Another person in the challenge made the Indian counterpart with all sorts of spices.

Well, what do you know? It seems that every country has its own version of this after all! Like many other dishes, there is always a counterpart somewhere else.

So, off I went on the culinary journey you can read all about it here.

I finally cooked a non stir-fry Thai dish!

And now I want to do more.

I finally have enough confidence in myself as a cook to attack Thai cuisine.

Guess who’ll be in the kitchen with the maid all day when she gets home in November? 😉

Love it or Phuket


If you’re not laughing at this, that means you HAVE studied my overview of Thai pronunciation. Otherwise, well…


I found out about Black Songkran’s showdown from Los Angeles Times website.

Here in LA, if Thailand makes the home page of LA Times it’s either a) slow news day, b) some fit really hit the shan, or both.

US news media is absolutely worthless in times like these. As I ran from the computer to turn on CNN, MSNBC, and FOX all we got was local political talking heads. CNN Headline News added insult by having Nancy Grace on yapping about something so sensationalized it shouldn’t even be news.

I ran back to the computer and fired up BBC News, Bangkok Pundit, and Twitter search for #thailand. I followed the chatters well into the night. I called it quit around 1 a.m.

I took my cellphone with me to bed just in case someone would call. I didn’t sleep much that night, and actually even had myself a nightmare.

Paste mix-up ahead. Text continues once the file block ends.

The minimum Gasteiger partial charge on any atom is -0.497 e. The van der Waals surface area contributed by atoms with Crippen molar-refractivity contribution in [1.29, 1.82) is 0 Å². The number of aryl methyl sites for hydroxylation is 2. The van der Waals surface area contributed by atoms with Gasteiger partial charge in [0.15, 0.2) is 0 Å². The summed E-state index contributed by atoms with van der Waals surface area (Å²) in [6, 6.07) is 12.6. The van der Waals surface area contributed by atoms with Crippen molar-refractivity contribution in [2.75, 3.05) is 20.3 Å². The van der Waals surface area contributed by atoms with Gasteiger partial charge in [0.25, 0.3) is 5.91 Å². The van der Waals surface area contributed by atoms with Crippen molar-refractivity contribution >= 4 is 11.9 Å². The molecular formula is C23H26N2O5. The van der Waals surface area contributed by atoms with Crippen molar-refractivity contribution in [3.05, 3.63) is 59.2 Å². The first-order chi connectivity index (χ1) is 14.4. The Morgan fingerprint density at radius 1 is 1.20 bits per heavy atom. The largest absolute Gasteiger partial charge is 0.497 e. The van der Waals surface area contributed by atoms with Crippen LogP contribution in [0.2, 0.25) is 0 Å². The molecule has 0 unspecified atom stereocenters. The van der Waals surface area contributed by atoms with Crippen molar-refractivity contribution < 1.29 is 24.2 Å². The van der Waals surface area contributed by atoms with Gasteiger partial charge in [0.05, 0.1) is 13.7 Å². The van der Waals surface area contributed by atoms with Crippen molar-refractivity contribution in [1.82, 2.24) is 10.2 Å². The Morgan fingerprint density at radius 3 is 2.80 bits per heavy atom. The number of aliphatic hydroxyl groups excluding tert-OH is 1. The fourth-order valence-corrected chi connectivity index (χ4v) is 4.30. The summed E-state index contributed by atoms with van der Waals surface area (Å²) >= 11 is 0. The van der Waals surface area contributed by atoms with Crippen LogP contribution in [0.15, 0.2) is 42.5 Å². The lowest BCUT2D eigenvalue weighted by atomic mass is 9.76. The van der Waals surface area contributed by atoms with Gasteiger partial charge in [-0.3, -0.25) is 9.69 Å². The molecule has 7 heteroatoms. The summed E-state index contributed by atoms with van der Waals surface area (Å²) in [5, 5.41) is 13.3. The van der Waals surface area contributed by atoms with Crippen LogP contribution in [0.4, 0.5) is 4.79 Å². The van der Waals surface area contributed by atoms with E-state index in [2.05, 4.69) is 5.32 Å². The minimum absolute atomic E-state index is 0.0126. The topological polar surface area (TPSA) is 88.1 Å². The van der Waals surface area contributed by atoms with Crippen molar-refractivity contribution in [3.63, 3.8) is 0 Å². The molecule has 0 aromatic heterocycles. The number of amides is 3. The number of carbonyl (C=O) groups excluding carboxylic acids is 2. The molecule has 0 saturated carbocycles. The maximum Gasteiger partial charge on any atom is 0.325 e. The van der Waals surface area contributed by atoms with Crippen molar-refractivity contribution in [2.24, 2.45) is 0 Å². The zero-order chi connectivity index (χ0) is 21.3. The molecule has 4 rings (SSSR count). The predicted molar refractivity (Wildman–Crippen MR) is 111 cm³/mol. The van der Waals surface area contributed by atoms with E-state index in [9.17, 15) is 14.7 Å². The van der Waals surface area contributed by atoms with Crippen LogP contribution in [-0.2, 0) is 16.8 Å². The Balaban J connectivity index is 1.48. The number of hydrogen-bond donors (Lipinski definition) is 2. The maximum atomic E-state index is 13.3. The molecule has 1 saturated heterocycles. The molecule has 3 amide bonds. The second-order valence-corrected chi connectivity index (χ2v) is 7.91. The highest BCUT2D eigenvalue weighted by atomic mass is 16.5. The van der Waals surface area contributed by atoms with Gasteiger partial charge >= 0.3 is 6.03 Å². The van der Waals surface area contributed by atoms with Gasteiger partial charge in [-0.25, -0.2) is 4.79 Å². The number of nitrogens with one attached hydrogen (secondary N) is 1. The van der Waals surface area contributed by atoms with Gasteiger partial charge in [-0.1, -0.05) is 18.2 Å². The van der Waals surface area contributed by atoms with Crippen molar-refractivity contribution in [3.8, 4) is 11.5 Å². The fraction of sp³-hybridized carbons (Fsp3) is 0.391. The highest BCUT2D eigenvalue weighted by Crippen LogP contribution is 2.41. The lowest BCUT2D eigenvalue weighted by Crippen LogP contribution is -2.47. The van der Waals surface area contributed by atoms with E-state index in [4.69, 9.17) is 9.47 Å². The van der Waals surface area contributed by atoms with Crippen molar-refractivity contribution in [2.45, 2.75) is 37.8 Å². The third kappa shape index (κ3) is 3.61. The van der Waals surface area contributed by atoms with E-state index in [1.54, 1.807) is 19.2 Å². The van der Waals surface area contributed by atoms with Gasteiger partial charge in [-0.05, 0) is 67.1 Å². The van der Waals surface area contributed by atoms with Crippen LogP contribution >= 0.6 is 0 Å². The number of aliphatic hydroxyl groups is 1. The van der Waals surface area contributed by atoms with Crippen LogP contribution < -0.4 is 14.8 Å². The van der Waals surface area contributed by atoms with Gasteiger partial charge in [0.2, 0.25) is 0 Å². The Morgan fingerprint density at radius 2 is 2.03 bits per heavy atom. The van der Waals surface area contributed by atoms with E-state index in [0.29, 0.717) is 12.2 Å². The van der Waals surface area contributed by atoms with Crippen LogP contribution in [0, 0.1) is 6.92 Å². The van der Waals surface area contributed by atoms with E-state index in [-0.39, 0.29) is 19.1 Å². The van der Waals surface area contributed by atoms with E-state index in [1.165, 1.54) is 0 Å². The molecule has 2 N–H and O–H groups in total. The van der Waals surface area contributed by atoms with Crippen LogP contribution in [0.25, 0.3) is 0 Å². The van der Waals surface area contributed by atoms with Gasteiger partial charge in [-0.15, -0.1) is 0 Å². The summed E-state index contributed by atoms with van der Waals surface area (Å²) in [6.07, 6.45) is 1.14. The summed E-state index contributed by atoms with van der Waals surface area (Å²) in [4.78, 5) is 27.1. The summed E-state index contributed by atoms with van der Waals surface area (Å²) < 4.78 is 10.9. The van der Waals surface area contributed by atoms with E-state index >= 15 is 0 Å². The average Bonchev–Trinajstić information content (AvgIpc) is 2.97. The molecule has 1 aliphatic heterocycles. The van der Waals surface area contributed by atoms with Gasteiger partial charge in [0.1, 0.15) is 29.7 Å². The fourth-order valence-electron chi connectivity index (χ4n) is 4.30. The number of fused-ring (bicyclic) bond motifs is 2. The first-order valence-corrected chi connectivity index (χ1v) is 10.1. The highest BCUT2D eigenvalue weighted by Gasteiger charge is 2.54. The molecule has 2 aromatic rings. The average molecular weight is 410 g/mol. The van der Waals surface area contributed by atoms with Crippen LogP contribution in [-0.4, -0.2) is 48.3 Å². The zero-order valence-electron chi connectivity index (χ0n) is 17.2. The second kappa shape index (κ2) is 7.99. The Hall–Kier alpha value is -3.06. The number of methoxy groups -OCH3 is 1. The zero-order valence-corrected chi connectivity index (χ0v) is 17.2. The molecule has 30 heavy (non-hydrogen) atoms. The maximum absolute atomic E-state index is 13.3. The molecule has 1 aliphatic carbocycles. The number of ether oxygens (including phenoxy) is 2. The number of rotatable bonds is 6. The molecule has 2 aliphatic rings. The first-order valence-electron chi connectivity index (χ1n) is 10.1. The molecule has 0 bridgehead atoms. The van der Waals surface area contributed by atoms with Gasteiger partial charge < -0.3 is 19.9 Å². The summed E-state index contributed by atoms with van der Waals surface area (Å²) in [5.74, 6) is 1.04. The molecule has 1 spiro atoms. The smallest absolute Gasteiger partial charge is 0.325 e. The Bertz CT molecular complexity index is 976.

Obviously, my nightmare was nothing compare to what people were living through on the streets of Bangkok that day/night.

But being so far away with news so few and far between because of the time difference, I’m sure many Thai expats like me in the US were worried sick. (For some reason, I’m sure CNN in Europe would pay more attention to the WORLD.)

The next morning, I repeated the drill with my internet lifelines. On my phone. At the office. I informed my boss of the situation and warned her of my expected absentmindedness for the day.

As day broke in the US, the chatters again died down. I didn’t worry any less.

My dad was okay. My brothers were out of harm’s way. Everyone I know so far were nowhere near the action.

So what am I worried about, you ask?

I fear for my country. I fear for the people.

I fear that Thailand I knew and loved would no longer exist when I woke up in the morning.

I cried for my country and my King. My heart broke as I watched my countrymen took to the streets with molotov cocktails and soldiers firing back.

Anger. Frustration. Hurt. Sadness. Anxiety.

I know these emotions well. They were cozying up to me when I knew my mom wasn’t going survive her fight against cancer.

They were the emotions of those who mourn.

Even though Thailand is still Thailand, in away She is no longer the Mother I knew.

My Motherland had died.

Perhaps She had been dead for a couple of years, but the loss wasn’t so profound until I saw the bus went up in flames and a video shot in the night of protesters throwing molotov cocktails at the soldiers and running them down with cars.

Supposedly, same blood flows through all of our veins. Supposedly, we are all of the same Father.

No more.

To be Thai, by definition of the word, is to be free.

How brothers and sisters turned against each other–not only Reds or Yellows, but also Buddhists and Muslims–we are enslaved to hatred, and in the political scene, greed.

We on the sideline only could watch from the far tower as our brothers and sisters figuratively–and literally, come to think of that–burn our country down.

Nothing much we can do but watch.

And pray.